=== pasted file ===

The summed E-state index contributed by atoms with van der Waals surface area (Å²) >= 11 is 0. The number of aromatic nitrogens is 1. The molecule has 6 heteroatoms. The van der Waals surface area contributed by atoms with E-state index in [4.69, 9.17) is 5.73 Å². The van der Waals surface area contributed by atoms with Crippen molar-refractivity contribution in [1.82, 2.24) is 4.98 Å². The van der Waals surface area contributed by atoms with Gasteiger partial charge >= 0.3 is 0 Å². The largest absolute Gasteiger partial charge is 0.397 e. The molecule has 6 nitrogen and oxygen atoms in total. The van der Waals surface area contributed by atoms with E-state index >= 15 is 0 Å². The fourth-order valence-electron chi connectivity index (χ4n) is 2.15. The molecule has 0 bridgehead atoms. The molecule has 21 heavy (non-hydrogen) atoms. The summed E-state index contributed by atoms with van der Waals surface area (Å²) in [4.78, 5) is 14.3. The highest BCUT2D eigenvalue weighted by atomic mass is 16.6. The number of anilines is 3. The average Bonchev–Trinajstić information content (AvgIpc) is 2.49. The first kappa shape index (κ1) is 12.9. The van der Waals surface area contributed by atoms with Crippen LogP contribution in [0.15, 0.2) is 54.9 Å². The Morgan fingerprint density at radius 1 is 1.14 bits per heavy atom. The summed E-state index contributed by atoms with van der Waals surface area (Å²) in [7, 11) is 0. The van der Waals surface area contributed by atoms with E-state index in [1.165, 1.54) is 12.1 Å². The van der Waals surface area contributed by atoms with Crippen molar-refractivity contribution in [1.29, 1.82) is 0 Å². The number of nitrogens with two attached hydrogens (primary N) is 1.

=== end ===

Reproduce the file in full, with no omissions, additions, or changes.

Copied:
The summed E-state index contributed by atoms with van der Waals surface area (Å²) >= 11 is 0. The number of aromatic nitrogens is 1. The molecule has 6 heteroatoms. The van der Waals surface area contributed by atoms with E-state index in [4.69, 9.17) is 5.73 Å². The van der Waals surface area contributed by atoms with Crippen molar-refractivity contribution in [1.82, 2.24) is 4.98 Å². The van der Waals surface area contributed by atoms with Gasteiger partial charge >= 0.3 is 0 Å². The largest absolute Gasteiger partial charge is 0.397 e. The molecule has 6 nitrogen and oxygen atoms in total. The van der Waals surface area contributed by atoms with E-state index >= 15 is 0 Å². The fourth-order valence-electron chi connectivity index (χ4n) is 2.15. The molecule has 0 bridgehead atoms. The molecule has 21 heavy (non-hydrogen) atoms. The summed E-state index contributed by atoms with van der Waals surface area (Å²) in [4.78, 5) is 14.3. The highest BCUT2D eigenvalue weighted by atomic mass is 16.6. The number of anilines is 3. The average Bonchev–Trinajstić information content (AvgIpc) is 2.49. The first kappa shape index (κ1) is 12.9. The van der Waals surface area contributed by atoms with Crippen LogP contribution in [0.15, 0.2) is 54.9 Å². The Morgan fingerprint density at radius 1 is 1.14 bits per heavy atom. The summed E-state index contributed by atoms with van der Waals surface area (Å²) in [7, 11) is 0. The van der Waals surface area contributed by atoms with E-state index in [1.165, 1.54) is 12.1 Å². The van der Waals surface area contributed by atoms with Crippen molar-refractivity contribution in [1.29, 1.82) is 0 Å². The number of nitrogens with two attached hydrogens (primary N) is 1.